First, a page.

He discovered that all story-telling conscious or not follows the same patterns of myth. He discovered that all stories from the rudest joke to literature can be understood in terms of the “Hero Myth” the “Mythograph” which he explains the principals of in the book. His book “The hero of a thousand faces” research is based on Jung’s idea of the “Archetypes”- The repeating characters that appear in the dreams every person as well as the myth of all cultures. Jung believed these “Archetypes” are the reflections of the human mind- Jung believed that our minds divide these characters to play-act the drama of everyone’s lives.

These repeating characters of the hero myth, such as the hero, the mentor, the shapeshifting woman, and the enemy are the same with the archetypes of the human mind. This is shown in dreams and is why myths as well as stories are written on a mythological model is always psychologically true. These stories are the true models of the workings of an individual mind and are the true structures of the mind. These stories are psychologically true as well as realistic even when they are portraying fantastic, impossible unrealistic events.

These workings account for the universal power of the stories and myths. Campbell explains that the stories that are built on the model of “The hero with a thousand faces” are appealing and is felt by everyone because they’re based on as well as the reflect universal concerns that deal with universal questions. Campbell goes on to say that the idea in the book can apply to an understanding of any human problem. The stories and myths are a key to everyone’s life as well as a great tool for effectively dealing with a large audience of readers.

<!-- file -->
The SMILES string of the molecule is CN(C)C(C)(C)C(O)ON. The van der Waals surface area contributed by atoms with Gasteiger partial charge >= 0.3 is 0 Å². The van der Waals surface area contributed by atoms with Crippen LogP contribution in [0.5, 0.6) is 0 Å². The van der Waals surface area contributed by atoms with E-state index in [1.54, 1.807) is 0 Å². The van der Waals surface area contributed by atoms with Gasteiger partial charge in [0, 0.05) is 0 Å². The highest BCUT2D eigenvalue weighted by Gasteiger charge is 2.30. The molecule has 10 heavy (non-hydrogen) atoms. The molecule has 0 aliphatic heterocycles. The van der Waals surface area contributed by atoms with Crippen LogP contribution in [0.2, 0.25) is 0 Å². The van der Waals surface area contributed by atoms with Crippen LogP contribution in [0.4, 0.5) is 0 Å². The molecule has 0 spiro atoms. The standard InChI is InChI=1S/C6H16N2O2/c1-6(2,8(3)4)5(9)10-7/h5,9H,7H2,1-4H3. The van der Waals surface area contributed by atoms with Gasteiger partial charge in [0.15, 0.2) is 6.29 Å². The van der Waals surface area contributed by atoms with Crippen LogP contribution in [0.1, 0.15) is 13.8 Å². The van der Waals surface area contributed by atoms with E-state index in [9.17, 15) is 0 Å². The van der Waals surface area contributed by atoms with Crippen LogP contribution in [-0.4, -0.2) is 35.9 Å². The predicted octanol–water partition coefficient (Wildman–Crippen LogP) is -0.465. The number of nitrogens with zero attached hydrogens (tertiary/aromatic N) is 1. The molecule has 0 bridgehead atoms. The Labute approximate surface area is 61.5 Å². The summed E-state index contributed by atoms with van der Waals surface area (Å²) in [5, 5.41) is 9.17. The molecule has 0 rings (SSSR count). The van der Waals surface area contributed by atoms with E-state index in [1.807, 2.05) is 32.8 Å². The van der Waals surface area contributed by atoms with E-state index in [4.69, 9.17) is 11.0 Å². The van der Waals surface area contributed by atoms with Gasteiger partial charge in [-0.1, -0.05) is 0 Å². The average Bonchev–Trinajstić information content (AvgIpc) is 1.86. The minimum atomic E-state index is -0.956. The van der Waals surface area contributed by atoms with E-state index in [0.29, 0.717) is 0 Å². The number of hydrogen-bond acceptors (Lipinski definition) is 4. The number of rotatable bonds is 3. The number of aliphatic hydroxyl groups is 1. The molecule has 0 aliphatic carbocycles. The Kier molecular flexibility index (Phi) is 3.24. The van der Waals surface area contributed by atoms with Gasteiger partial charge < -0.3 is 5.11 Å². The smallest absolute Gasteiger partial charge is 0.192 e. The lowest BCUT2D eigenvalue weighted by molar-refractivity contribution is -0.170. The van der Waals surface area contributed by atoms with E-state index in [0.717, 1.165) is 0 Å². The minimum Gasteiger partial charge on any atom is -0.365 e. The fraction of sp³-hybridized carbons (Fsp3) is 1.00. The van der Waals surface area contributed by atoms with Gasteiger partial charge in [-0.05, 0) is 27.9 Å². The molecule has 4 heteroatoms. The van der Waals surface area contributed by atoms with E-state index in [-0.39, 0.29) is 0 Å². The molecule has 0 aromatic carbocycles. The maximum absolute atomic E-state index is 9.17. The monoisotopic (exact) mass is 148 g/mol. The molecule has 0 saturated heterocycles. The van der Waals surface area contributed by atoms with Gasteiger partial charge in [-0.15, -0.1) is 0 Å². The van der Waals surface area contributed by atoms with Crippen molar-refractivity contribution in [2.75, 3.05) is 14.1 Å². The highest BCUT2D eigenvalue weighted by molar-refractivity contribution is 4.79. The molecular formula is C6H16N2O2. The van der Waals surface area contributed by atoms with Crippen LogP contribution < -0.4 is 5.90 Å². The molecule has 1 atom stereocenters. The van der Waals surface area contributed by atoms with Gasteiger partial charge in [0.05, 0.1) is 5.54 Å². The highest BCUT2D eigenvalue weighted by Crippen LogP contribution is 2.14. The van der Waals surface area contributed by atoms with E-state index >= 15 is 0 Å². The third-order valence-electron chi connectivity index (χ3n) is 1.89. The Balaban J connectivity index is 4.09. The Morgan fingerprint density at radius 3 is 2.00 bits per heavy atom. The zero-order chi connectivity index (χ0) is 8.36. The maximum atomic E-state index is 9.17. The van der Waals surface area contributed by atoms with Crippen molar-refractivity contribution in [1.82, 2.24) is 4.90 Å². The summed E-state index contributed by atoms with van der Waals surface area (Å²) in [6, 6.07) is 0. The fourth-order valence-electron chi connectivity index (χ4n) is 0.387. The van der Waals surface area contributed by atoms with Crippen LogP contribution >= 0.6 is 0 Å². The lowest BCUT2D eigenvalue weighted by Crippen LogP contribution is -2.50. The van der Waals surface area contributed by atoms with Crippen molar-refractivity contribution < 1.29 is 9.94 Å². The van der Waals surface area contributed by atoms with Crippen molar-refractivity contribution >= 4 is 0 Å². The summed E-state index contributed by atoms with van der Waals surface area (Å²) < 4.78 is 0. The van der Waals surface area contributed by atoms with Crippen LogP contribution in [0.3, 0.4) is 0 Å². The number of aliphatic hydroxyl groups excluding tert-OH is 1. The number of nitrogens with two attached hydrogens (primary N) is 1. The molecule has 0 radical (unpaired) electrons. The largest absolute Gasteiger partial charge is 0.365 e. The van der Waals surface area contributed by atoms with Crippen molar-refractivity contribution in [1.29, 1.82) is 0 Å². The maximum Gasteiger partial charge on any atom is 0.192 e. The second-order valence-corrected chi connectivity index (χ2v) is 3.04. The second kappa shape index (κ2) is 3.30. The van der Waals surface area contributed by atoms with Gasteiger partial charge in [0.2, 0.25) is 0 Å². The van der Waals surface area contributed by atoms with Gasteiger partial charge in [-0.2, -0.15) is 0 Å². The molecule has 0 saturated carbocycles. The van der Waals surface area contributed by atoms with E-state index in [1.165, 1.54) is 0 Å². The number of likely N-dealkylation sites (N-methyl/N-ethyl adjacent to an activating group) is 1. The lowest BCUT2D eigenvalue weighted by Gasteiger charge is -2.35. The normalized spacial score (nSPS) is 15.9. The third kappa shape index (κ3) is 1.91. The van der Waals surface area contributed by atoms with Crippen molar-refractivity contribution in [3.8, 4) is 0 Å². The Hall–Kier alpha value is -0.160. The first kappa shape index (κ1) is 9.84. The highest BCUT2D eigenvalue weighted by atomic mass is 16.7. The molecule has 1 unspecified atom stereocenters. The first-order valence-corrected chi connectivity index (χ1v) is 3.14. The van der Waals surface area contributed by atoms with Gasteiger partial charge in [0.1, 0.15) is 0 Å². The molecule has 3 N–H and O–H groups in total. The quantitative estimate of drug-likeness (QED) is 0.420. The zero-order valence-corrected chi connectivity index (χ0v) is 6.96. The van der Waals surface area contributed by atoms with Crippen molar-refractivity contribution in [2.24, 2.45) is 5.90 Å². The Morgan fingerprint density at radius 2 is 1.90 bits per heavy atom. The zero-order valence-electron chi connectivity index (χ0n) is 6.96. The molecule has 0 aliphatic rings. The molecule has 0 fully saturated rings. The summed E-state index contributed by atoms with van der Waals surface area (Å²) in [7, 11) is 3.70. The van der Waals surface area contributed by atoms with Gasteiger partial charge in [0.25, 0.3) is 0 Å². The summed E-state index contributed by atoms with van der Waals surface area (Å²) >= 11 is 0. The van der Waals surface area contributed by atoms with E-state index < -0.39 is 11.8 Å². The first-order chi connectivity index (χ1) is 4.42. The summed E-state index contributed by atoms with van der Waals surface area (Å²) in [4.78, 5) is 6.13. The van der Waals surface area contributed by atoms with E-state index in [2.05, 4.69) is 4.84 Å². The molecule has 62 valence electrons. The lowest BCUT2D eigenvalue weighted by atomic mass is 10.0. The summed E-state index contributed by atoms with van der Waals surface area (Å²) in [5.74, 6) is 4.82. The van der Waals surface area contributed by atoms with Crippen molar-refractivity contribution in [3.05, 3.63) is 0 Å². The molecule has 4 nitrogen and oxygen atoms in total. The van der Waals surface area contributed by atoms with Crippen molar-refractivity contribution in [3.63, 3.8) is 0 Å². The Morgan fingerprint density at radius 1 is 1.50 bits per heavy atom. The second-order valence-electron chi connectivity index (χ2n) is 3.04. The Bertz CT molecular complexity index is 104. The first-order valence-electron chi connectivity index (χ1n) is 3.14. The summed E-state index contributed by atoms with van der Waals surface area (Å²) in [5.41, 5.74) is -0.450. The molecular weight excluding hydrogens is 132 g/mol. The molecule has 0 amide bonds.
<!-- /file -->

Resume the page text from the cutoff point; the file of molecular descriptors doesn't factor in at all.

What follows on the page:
The stories of Christ, Hitler, Mohammed, and Buddha, all understood these principals in the book and applies them to influence many. Joseph Campbell I think writes for both the general audience as well as for the people who are familiar with the myths. The writing is informative and friendly you get a sense of the author knows what it is he is talking about. He has done his research and has provided proof of his knowledge. I believe the book “The hero with a thousand faces” has relevance to these modern times with modern stories such as Star Wars, The Lord Of The Rings, Jaws, and E.T. as well as millions more. All of these stories follow the basic structure which Joseph Campbell have constructed to tell stories.

The insights I have gained about people’s values and attitudes about the myths is that they are beloved and eternal. The people try to follow the stories values and attitudes in their own lives. The strongest and weakest part of the book “The hero with a thousand faces” is there are no weak parts. Joseph Campbell’s writing is strong and keeps the reader interested. He is a master storyteller. He writes as he speaks and is easy to understand. I believe Joseph Campbell has contributed to literature and has a style that appeals to people all these years without seeming lofty or pretentious. I thoroughly recommend “The hero with a thousand faces” to anyone who is acquainted with the “Power of Myth” or not.

Works Cited

“The hero with a thousand faces.” By Joseph Campbell. Princeton University Press; Reprint edition (march 1, 1972)